If you are raped, there are certain things you have to do immediately to increase the chances that your attacker will be apprehended and hopefully put away.
Do not immediately bathe, wash or dispose of the clothes you wore during the attack--your body and clothes can provide important evidence for catching and prosecuting the rapist.
Tell someone--the police, a doctor, a friend or a counselor at a rape crisis center. There are rape crisis centers in every city, at most hospitals and on most college campuses. The national rape crisis phone number is 800-656-HOPE, and they will refer you to the closest center in your area. It might feel strange to contact some center for help where you don't really know the people who will be helping you. However, the beauty of a rape crisis center is that the staff and volunteers are trained to deal with these situations. They don't need personal information from you. They are there to help you.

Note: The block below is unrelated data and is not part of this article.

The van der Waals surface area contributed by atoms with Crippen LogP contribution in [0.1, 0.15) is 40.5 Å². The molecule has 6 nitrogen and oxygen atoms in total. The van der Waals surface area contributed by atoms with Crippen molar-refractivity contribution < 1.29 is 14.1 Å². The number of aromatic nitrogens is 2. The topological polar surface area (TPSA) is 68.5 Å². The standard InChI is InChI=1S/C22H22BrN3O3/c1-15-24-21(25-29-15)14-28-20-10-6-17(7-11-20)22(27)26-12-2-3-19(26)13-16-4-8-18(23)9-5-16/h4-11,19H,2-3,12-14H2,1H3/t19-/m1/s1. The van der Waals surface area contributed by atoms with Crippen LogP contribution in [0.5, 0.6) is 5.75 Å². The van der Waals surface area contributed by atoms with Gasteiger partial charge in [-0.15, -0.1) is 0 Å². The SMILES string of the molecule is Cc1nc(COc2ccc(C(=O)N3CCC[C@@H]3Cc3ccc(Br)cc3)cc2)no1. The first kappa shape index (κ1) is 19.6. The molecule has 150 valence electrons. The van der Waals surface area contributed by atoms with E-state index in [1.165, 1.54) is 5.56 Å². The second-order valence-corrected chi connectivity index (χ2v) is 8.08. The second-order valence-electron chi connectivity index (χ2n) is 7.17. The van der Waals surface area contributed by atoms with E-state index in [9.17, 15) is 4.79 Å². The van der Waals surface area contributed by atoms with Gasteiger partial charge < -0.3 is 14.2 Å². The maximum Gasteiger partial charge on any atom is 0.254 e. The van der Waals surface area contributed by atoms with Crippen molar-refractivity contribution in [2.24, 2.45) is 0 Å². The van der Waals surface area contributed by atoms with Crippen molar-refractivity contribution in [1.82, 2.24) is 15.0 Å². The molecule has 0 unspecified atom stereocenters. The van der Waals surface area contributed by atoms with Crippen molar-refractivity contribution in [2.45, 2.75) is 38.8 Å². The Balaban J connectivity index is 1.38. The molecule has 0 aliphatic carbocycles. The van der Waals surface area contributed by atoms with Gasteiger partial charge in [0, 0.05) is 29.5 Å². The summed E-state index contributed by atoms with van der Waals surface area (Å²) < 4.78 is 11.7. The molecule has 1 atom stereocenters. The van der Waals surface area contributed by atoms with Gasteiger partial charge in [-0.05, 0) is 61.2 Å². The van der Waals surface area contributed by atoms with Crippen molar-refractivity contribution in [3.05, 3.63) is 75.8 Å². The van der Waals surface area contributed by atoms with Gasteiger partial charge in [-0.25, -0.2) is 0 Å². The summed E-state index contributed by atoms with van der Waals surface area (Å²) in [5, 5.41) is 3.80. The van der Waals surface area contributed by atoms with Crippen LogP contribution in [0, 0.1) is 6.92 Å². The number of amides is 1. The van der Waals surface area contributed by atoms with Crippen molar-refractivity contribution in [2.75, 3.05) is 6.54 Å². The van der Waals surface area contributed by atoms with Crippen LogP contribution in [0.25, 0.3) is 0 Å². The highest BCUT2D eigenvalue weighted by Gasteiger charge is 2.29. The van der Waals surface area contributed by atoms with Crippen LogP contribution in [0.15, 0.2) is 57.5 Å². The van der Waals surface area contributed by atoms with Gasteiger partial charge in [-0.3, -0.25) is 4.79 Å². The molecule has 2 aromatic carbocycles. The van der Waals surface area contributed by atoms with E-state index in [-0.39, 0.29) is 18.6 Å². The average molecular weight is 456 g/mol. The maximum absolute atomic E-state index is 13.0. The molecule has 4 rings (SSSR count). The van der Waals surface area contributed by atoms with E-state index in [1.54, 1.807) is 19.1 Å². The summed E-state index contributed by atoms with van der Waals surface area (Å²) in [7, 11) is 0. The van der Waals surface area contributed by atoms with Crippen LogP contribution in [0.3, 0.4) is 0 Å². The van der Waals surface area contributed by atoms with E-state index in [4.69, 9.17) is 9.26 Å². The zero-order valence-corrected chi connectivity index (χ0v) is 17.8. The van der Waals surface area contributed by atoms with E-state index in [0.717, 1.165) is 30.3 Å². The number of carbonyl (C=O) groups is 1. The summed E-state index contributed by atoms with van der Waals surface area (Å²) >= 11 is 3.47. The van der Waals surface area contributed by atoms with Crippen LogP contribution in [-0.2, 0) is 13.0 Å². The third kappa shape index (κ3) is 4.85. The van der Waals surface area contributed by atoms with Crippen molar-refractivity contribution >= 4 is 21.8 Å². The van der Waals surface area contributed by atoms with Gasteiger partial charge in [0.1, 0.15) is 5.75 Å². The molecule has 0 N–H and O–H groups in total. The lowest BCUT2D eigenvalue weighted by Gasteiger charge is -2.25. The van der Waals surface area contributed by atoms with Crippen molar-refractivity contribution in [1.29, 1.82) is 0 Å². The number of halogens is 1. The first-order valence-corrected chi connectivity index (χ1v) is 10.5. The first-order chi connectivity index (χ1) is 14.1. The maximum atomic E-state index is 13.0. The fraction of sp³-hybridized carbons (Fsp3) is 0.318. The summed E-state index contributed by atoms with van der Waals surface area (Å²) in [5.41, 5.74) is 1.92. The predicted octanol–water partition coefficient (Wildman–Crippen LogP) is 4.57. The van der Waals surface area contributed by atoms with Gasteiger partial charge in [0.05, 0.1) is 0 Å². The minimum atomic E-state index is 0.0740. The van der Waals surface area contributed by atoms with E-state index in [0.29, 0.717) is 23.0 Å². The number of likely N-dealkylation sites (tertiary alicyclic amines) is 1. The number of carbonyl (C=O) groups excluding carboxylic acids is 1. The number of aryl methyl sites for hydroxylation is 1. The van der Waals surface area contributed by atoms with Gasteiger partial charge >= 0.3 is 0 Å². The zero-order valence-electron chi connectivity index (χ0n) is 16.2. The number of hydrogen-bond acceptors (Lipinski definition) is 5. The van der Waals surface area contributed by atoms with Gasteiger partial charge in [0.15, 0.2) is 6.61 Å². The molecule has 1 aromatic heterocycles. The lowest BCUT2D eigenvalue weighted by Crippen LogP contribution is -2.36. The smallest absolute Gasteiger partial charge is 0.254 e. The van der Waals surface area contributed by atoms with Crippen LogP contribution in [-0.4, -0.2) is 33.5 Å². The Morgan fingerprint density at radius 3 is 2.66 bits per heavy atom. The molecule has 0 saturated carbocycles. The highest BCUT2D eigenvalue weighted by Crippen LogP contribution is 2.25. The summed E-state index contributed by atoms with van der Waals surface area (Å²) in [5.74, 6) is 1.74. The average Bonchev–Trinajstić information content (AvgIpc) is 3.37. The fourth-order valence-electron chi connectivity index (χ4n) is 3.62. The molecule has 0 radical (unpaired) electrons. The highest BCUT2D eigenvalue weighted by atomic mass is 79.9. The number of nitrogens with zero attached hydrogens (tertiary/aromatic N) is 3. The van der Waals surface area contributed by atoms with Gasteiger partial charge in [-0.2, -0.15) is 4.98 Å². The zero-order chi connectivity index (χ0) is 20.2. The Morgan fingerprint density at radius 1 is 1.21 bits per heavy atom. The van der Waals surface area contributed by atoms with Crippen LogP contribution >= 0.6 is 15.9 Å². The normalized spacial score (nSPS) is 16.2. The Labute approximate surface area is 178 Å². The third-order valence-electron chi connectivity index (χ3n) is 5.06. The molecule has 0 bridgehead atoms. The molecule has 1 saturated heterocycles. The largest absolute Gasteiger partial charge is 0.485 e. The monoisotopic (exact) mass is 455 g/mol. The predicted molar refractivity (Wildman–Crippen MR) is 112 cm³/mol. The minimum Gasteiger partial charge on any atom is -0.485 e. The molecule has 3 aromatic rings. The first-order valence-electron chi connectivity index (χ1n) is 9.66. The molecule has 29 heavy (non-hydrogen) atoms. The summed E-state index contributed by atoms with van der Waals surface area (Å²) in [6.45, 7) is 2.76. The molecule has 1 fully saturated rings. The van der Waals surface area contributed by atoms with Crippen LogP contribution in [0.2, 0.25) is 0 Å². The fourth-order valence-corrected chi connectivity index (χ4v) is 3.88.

As soon as possible, get yourself to a hospital or clinic. There you will receive the standard rape kit procedure, which collects evidence of rape. You will be able to talk to a counselor and will be told where you can get some follow-up counseling, which is highly recommended. Also, you will be offered emergency contraception and antibiotics to fight potential STDs.
In the weeks and months following a rape, get tested for STDs, pregnancy and, about six months after the attack, HIV infection.
Consider continuing counseling. After going through counseling, eventually it may be useful to join a rape support group. It is common to feel some sense of alienation from people who have never been through the sort of nightmare that you have endured after a rape, so meeting with a group of other rape survivors could be useful.
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